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k-ID wins $45 million to help game developers quickly resolve child safety compliance challenges

For independent game developers, compliance with regulations may be the last thing on their mind – they must first finish writing code, designing mechanics, and conducting countless rounds of testing to ensure that the game is actually fun. But compliance with regulations is often not an option, especially when it comes to child safety, and with global regulations changing rapidly, the task is becoming more difficult every year.

A startup called k-ID is hoping to simplify that compliance process, and it has raised $45 million in a Series A round to build out its platform to make it easy for game developers to comply with child safety and data privacy regulations.

The startup’s existing investors Andreessen Horowitz and Lightspeed Venture Partners led the round. Okta, Z Venture Capital (owned by Z Holdings, a joint venture between SoftBank and Naver), and existing backers Konvoy Ventures and TIRTA Ventures also participated. The round brings the company’s total funding raised to $51 million.

“Our technology solves a difficult problem — what can you do with kids once they’re online — that is currently solved manually by lawyers and engineers,” k-ID CEO and co-founder Kieran Donovan told TechCrunch. Donovan previously worked as a partner at law firm Latham & Watkins, where he advised tech and gaming companies for more than a decade. “Over the past few years, a large part of his work has been supporting game publishers in building youth experiences and family tools to navigate complex regulatory issues.”

The funding comes at a critical time for the gaming industry – as more young people play online games, developers and publishers are increasingly catering to global audiences, which means they have to spend a lot of time and energy ensuring their games do not violate regional laws.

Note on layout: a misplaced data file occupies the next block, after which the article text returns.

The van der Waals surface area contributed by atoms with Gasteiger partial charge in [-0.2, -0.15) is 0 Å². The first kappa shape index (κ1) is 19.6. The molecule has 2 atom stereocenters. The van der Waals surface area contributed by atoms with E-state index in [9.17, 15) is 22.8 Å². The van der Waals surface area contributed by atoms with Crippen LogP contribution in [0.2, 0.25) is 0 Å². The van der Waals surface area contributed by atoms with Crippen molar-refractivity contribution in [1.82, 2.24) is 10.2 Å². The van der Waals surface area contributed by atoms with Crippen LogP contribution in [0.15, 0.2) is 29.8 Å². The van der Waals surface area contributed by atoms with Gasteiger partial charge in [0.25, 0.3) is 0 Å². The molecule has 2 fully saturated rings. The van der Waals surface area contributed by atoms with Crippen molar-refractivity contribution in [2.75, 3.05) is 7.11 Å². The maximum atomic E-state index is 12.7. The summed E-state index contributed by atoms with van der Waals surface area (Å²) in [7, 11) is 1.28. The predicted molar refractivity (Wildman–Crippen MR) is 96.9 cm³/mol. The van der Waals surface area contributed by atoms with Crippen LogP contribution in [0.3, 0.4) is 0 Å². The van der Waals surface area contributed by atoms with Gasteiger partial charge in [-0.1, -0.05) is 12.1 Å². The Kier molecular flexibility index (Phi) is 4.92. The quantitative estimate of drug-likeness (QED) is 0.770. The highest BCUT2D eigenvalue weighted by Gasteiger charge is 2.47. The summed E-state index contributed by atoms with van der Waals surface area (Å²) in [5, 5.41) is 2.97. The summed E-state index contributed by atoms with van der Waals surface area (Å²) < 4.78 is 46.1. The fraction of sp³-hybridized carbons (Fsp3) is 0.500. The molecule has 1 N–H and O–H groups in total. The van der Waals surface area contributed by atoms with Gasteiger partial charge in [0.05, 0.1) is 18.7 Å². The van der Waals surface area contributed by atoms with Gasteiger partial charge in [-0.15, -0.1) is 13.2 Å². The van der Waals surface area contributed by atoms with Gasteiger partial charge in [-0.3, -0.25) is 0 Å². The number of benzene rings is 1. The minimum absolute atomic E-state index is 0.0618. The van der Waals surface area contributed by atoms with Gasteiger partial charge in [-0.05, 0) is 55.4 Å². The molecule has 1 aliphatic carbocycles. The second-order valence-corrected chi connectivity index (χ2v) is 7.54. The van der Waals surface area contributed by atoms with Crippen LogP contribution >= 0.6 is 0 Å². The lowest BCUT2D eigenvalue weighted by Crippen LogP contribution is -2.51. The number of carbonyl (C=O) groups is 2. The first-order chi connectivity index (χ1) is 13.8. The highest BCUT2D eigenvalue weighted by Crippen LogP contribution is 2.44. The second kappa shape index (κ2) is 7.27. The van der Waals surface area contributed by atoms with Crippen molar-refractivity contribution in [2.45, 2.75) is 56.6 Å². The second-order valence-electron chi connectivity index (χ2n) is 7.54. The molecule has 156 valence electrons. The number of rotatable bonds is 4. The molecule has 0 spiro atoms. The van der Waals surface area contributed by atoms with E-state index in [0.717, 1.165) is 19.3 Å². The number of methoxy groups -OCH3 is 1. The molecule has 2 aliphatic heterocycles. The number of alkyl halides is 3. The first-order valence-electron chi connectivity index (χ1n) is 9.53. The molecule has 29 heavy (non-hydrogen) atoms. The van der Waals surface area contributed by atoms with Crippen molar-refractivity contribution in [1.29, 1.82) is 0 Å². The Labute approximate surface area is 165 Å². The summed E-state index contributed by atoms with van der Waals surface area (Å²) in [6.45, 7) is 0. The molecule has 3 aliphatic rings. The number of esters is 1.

k-ID allows game developers and publishers to access its solutions through an API or SDK (Software Development Kit) on mobile devices. Its products are inherently connected to the game, helping developers quickly customize their games to meet the compliance requirements of each market.

Donovan said the k-ID software provides single sign-on for children and a way for guardians to scan a QR code and unlock features in games that might require parental approval. It can also automatically customize aspects of games that children can access — in line with local regulations and cultural differences. “For parents, it’s a unified console to manage and engage with all of their child’s games,” Donovan said. There’s also an option for guardians to approve or deny access to any AI content or tools that children might encounter in games.

In addition to the Series A funding, k-ID said it has partnered with the ESRB on a privacy certification program, which will provide the startup’s customers with a way to earn the ESRB’s Privacy Certified Kids seal.

“There is probably no more complex area of ​​regulation today than the regulation of children and young people online. Whether it’s chats, algorithms, content, loot boxes, or the definition of a child, which can be under seven or under 21 depending on the country, there is a lot to deal with,” Donovan said.

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